AIDS Arms combats the many faces of HIV

November 3, 2011  

BEYOND THE BUBBLE

By Andy Garcia
atgarcia@smu.edu

Standing in front of a microphone, 52-year-old Edith Lang prepares for her solo. When she opens her mouth and begins to sing, she fills The Ark Church in Oak Cliff with the sound of her voice.

In 1998, Lang discovered her minister husband of one year was HIV positive. During a doctor’s visit, she saw his paperwork said HIV and “then it had this little plus sign on the side of it.” She later learned he had been aware of his status for 14 years.

Lang tested positive herself one month later. Her husband divorced her afterwards. Instead of letting grief consume her, Lang took solace in her family, friends and church.

Starting in 2000, Lang began using the Oak Lawn based nonprofit AIDS Arms Inc. to help with medical care and other needs. With their help she became a symbol of strength to her community and church and today works as a peer advocate for women with HIV.

“I have gone through some periods of time in my life where I wasn’t working,” Lang said. “They stepped up and did what needed to be done.”

On Oct. 11, AIDS Arms celebrated the grand opening of its Trinity Health & Wellness Clinic on Sunset Avenue in Oak Lawn. Coupled with its clinic on Peabody Avenue in Fair Park, AIDS Arms plans to provide more services for those with HIV, including a growing number of minority patients.

The new clinic is able to provide affordable health care for up to 2,500 people. Many of these patients are unable to afford treatment from a private doctor.

In 2010, AIDS Arms provided HIV testing, medical services and casework for 10,768 people. Forty-six percent of the people served were black, like Lang, 36 percent were white, 17 percent were Hispanic/Latino and one percent were listed as other.

Dallas County Health & Human Services reported in 2010, of the estimated 14,000 people living with HIV/AIDS in Dallas county, 40 percent were black, 39 percent were white, 19 percent were Hispanic and 2 percent were categorized as other, according to a 2010 report by the Dallas County Health & Human Services reported the black population had the highest concentration of new HIV/AIDS diagnoses, with 452 in 2010. The white population had the second highest concentration, with 219.

“In the African American community, we’re still not waking up to the fact that this is an epidemic,” said Dr. Evans, a doctor with AIDS Arms.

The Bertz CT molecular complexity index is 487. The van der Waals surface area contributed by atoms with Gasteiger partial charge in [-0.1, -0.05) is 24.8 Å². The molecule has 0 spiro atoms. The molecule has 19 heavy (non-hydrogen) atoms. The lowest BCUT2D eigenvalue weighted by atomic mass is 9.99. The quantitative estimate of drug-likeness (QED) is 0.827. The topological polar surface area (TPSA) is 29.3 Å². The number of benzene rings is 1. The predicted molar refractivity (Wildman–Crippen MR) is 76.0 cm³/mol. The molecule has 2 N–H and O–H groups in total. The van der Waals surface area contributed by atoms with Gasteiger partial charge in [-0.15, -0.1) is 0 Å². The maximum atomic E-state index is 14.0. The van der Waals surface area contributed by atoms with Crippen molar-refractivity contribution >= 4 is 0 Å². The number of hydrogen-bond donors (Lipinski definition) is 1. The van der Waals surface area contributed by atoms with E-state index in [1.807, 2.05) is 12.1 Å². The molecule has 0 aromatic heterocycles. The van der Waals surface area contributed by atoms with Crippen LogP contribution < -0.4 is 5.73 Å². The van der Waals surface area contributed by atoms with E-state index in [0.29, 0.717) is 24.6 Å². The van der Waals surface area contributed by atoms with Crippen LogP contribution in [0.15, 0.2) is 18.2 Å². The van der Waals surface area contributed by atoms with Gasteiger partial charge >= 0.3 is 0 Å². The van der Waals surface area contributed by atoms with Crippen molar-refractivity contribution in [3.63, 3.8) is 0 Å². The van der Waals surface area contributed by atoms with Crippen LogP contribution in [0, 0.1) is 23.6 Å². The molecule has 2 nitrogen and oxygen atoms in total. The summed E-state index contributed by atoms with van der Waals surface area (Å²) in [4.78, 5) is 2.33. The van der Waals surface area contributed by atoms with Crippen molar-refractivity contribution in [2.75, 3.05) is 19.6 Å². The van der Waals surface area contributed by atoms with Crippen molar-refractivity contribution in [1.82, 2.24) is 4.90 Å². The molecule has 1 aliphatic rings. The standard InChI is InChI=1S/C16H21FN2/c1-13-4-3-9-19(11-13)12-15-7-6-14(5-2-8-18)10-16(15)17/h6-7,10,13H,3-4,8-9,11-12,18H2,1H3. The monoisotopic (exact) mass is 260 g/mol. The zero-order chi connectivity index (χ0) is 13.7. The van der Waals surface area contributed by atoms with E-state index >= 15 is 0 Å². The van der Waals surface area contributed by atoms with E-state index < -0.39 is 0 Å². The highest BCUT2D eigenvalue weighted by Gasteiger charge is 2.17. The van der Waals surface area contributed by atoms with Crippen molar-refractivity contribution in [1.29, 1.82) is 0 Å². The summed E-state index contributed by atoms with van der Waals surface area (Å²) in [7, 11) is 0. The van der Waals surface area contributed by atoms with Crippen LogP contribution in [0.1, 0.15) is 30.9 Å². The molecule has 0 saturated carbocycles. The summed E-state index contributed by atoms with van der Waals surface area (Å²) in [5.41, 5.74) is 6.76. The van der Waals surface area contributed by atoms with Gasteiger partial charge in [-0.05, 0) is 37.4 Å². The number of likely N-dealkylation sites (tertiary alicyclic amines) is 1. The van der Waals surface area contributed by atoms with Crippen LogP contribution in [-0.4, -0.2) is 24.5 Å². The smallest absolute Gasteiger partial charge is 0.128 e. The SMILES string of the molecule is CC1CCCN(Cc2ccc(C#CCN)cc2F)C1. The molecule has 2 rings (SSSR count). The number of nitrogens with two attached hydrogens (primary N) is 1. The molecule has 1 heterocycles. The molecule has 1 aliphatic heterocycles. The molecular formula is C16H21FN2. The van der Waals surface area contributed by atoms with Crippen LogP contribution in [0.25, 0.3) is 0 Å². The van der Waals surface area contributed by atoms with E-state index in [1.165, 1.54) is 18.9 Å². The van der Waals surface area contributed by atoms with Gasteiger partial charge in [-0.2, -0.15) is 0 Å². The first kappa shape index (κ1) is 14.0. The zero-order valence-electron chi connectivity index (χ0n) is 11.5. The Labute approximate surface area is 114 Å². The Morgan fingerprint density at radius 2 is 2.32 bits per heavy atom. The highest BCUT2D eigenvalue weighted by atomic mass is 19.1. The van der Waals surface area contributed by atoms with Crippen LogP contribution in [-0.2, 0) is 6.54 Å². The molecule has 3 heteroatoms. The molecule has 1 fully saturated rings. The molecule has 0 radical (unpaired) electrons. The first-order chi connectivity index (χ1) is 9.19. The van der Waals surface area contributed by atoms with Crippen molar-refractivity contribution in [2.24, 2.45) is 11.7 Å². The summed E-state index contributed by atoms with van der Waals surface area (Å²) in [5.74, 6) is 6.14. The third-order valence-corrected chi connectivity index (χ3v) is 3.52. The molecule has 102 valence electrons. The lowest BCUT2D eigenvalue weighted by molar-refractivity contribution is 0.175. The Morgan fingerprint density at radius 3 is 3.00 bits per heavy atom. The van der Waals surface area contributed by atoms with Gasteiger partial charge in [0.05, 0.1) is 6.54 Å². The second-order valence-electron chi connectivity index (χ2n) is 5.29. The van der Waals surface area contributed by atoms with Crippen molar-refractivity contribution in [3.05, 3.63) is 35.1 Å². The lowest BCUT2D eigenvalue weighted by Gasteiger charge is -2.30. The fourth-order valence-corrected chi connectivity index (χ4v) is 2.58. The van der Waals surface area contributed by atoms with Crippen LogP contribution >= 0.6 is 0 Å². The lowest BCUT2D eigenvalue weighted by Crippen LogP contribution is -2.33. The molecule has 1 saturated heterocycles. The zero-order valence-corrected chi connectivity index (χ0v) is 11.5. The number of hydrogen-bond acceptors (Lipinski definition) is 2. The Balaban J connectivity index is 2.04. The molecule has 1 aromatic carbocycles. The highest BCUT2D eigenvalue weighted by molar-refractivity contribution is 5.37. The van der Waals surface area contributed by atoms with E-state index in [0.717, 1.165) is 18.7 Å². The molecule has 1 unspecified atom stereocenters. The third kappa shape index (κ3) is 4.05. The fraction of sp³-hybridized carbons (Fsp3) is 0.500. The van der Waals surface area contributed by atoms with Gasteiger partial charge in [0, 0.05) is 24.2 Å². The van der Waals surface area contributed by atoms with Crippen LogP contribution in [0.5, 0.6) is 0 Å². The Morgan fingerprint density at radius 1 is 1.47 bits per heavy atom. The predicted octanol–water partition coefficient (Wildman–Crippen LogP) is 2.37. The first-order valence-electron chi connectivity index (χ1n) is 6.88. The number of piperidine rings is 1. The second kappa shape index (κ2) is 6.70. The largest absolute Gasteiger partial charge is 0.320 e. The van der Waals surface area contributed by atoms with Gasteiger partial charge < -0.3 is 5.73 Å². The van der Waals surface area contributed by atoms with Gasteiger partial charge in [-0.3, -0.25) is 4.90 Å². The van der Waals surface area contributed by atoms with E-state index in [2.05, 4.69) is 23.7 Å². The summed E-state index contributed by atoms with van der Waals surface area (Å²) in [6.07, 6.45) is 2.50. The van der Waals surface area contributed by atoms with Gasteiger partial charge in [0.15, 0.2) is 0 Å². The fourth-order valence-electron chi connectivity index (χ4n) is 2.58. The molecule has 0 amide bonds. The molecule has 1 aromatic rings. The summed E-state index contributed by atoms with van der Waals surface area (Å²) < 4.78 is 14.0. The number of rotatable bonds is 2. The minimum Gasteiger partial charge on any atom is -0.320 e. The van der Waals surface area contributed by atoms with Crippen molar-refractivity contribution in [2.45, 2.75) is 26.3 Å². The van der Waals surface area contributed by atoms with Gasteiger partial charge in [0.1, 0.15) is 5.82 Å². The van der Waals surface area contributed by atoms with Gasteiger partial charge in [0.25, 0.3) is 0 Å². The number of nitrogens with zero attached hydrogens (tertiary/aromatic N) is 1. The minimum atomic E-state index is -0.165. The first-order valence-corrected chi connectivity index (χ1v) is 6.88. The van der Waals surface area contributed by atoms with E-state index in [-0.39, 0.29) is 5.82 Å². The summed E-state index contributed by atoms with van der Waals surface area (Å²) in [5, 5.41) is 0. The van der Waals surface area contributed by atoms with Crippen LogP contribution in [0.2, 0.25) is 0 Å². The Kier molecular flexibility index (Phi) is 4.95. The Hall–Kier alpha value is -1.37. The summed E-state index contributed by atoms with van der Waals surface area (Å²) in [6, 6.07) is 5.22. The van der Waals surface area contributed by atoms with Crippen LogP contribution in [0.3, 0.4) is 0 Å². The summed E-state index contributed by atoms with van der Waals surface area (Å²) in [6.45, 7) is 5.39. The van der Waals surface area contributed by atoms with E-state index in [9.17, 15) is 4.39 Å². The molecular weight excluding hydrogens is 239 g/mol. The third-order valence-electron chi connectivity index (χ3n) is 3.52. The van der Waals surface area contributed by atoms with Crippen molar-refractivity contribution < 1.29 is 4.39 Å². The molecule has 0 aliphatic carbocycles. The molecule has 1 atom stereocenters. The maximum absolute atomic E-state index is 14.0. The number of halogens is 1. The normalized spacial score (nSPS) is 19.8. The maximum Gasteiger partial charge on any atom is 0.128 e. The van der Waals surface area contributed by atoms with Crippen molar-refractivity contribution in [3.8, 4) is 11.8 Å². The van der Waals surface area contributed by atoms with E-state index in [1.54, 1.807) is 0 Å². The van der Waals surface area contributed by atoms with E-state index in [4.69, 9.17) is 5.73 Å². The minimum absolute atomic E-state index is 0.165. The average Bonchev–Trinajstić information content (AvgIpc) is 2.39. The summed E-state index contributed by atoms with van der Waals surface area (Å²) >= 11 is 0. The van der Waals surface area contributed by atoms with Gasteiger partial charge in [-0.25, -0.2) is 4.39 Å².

AIDS Arms also offers aid to illegal immigrants. Win Speicher, a case worker for the organization, said these individuals are often are more focused on providing food, shelter and other basic necessities for themselves than treating their infection. Without AIDS Arms helping they would be left untreated. These people constitute part of the 6,400 people with HIV in Dallas that are uninsured.

Sixty percent of people served by AIDS Arms have no health insurance and more than 90 percent live below the federal poverty level.

HIV, however, is not limited to those who are impoverished. While sitting in a coffee shop in Uptown, a 28-year-old man who chose to remain anonymous, said a combination of substance abuse and unprotected sex led to his contraction of the virus in 2009.

The man was kicked out of medical school at UT Southwestern in January 2010. Eventually drained of resources, he turned to rehabilitation in March and AIDS Arms in April.

“All of my care now goes through AIDS Arms,” he said.

Apart from medical care, AIDS Arms works as a referral agency providing HIV positive people with outside resources, like housing, transportation and financial assistance. The new Trinity clinic will also provide daycare services for children of patients while they are seeking treatment.

The Texas Department of State Health Services reports that 21 percent of people with HIV do not know they are infected. It is estimated that 15,000 people in Texas do not know they have the virus.

According to Lang, people are often ignorant of the dangers of HIV. She believes a lack of education about the virus has left people vulnerable to it.

“They feel like what they don’t know won’t hurt them, and that’s the wrong thought,” said Lang.

Raeline Nobles, the executive director of AIDS Arms, believes when people go in for the treatment they are helping to prevent the spread of the virus.

Nobles acknowledges that barriers like poverty and a stigma about how the virus is spread make it difficult for people with HIV to seek help. She said that in cultures of poverty, where people have less access to education, economic opportunity and medical care, talking about HIV is especially difficult.

“You feel ostracized, isolated and that you can not ask for help from the community you count on,” said Nobles.

Nobles adds that people in these conditions are less likely to look for treatment because of the fear that family, friends and neighbors will find out about their HIV status.

The negative stigma of how HIV is spread also makes it difficult for people to admit they have the virus.

“People don’t understand the only way, almost, that you can get HIV is unprotected sex and dirty needles,” said Speicher.

The main office for AIDS Arms is located on 351 West Jefferson Blvd. Suite 300 Dallas, Texas 75208 and can be reached at (214) 521-5191.

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